• Year Up is a training and internship program that helps young people with limited post-secondary education get high-quality jobs by learning to work with technology, developing employment skills, and obtaining internships. The program was certified based on an RCT conducted by Fein & Hamadyk (2018) in eight sites across the US. Dr. David Fein of Abt Associates is leading long-term follow-ups to two RCTs of adaptations of the Year Up model, and the grant runs from 2019-2022.

Nominate an Intervention
If you are aware of an intervention Blueprints has rated as Promising that is being replicated and you would like us to review the study, please send all evaluation articles/papers to:
And if you are a funding agency awarding grants to replicate intervention programs designed to promote healthy youth development, please contact us as well. We would be interested in profiling your work and any interventions from the Blueprints registry you are funding to replicate.
More information on nominating an intervention for Blueprints review can be found on our website by clicking here.
As always, thank you for your continued interest in and support of Blueprints.


Pamela Buckley, PhD
Principal Investigator
Institute of Behavioral Science
University of Colorado Boulder

Karl G. Hill, PhD
Co-Principal Investigator
Chair of the Blueprints Board
Institute of Behavioral Science
University of Colorado Boulder

Blueprints for Healthy Youth Development is hosted by the University of Colorado Boulder, Institute of Behavioral Science, with current support from Arnold Ventures and former funding from the Annie E. Casey Foundation. Each intervention included in the Blueprints database has been reviewed carefully by an independent advisory panel that looked at research on the intervention’s impact, practical focus and potential for implementation in public systems.

RCTs Headed by Blueprints Staff (with support from Arnold Ventures):  

  • RCT evaluation of LifeSkills Training to prevent substance abuse in high school students. This project, headed by Drs. Karl Hill and Christine Steeger, will evaluate whether the Botvin LifeSkills Training (LST) Middle School Program – a Blueprints Model Plus program that has been shown in rigorous evaluations to substantially reduce youth substance use – can produce similar impacts when provided directly to high school students in a more abbreviated and potentially more scalable format. Blueprints PI Dr. Pamela Buckley is also consulting on the project. Click here to read more about the study.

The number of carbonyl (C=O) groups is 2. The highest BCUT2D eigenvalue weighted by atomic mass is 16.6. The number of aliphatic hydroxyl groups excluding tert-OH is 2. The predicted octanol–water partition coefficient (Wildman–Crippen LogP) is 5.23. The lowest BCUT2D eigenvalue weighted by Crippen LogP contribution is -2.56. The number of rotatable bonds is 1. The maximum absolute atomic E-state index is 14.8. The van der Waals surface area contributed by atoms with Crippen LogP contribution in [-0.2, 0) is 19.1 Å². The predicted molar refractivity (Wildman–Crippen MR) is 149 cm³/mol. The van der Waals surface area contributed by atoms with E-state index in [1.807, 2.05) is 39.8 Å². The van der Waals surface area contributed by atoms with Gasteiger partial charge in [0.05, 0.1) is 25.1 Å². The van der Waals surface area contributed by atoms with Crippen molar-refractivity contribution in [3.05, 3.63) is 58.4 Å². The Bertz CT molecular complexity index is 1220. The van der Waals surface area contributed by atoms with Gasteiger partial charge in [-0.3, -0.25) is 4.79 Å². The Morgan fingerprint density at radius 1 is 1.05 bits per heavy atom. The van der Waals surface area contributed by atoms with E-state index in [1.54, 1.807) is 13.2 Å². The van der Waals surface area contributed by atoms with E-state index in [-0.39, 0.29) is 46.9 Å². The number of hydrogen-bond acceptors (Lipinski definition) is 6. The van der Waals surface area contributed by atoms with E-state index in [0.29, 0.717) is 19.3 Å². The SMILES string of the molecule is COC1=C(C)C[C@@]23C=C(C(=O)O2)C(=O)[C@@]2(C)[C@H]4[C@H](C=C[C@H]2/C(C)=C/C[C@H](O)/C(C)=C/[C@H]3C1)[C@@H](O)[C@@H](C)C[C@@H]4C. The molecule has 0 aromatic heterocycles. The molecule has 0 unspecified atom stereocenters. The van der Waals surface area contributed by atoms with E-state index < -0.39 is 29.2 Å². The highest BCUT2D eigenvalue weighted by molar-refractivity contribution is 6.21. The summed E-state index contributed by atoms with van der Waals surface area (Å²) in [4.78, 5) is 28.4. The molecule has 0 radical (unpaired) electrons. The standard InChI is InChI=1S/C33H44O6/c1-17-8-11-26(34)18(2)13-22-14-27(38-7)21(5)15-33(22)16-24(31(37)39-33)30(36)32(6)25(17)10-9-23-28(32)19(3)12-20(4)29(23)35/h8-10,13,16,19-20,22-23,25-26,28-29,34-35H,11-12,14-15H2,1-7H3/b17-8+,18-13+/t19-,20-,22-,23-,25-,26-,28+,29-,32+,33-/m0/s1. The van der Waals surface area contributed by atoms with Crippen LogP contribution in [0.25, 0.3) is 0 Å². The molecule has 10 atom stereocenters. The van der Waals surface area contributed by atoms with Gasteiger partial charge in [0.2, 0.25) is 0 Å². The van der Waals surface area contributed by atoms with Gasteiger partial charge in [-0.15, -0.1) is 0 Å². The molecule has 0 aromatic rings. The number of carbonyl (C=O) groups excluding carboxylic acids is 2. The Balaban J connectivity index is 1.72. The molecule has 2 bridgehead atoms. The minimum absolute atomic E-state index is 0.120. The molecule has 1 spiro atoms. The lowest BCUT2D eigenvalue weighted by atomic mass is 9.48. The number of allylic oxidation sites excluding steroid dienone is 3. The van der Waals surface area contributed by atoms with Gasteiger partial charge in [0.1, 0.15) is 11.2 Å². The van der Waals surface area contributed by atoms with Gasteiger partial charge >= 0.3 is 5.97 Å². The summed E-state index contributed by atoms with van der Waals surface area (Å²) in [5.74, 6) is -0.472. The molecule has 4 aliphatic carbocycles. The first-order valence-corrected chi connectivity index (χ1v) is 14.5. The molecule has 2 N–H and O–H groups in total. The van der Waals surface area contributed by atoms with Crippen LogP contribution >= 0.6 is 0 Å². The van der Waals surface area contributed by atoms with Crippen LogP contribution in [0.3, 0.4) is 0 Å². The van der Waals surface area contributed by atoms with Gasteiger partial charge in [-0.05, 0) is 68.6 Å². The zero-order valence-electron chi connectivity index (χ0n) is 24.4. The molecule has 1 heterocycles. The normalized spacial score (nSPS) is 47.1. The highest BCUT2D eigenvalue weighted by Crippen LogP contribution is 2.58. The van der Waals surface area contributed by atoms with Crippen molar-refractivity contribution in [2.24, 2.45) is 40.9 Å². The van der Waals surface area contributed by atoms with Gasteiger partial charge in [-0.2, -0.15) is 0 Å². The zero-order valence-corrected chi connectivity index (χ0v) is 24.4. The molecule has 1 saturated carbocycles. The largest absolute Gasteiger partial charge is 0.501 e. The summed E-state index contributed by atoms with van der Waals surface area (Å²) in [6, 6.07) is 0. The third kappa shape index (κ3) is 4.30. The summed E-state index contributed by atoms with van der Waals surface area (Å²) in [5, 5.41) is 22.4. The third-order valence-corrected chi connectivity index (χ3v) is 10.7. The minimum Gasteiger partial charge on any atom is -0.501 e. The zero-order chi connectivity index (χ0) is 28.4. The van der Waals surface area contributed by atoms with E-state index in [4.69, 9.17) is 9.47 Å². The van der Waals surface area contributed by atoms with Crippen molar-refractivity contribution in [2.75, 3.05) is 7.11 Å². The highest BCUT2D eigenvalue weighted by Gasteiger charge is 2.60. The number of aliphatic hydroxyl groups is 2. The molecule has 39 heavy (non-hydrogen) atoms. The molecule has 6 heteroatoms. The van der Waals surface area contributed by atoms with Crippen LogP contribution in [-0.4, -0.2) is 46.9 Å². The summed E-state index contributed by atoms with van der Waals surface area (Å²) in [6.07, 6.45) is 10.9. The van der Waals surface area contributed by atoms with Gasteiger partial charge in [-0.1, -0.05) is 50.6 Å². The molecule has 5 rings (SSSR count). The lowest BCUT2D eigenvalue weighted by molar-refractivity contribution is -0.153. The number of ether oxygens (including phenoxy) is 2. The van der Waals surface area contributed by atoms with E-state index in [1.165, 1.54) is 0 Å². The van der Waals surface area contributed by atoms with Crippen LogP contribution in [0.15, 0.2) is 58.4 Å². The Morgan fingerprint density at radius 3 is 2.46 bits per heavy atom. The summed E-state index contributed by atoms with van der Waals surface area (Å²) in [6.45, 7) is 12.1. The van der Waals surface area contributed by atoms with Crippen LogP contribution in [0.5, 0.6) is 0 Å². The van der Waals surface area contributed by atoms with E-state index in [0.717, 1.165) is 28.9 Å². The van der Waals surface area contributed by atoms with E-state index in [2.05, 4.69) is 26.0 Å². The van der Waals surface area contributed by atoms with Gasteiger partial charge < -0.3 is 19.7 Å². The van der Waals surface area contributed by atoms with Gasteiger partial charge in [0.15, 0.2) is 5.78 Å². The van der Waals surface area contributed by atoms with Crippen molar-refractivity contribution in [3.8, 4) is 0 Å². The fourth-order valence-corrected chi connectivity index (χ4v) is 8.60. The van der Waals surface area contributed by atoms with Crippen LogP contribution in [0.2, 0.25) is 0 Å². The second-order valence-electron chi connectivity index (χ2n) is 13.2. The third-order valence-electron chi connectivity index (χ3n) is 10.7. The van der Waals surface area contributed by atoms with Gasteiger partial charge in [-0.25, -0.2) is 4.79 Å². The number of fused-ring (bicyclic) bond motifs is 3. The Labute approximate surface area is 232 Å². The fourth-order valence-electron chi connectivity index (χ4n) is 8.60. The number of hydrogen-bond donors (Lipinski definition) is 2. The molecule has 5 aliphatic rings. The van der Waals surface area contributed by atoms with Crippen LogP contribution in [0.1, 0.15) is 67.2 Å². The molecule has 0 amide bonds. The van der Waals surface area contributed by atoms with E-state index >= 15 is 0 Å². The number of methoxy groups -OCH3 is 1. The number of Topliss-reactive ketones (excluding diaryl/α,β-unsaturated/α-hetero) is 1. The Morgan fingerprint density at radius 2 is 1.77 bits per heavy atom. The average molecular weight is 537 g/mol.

• RCT evaluation of Functional Family Therapy-Gangs (FFT-G). This study, headed by Dr. David Pyrooz (Associate Professor of Sociology at the University of Colorado Boulder) and Blueprints PI Dr. Pamela Buckley, is an RCT of Functional Family Therapy–Gangs (FFT–G), a therapeutic intervention for justice-involved youth and their families. A previous, well-conducted RCT of FFT-G (i.e., certified by Blueprints) with a sample of 129 juveniles on probation and at risk of gang involvement in Philadelphia found that FFT–G led to statistically significant reductions in the percent of youth with drug charges and the percent of youth adjudicated for any offense during the 18-month period following random assignment (Gottfredson et al., 2018). Under this current project, the researchers will replicate FFT–G in two judicial districts in the Denver, CO area with a sample of 400 juveniles on probation determined to be gang-embedded. Click here to read more about the study. 





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Our mailing address is:
University of Colorado Boulder | Institute of Behavioral Science
483 UCB, Boulder, CO 80309


Blueprints for Healthy Youth Development
University of Colorado Boulder
Institute of Behavioral Science
UCB 483, Boulder, CO 80309


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Blueprints for Healthy Youth Development is
currently funded by Arnold Ventures (formerly the Laura and John Arnold Foundation) and historically has received funding from the Annie E. Casey Foundation and the Office of Juvenile Justice and Delinquency Prevention.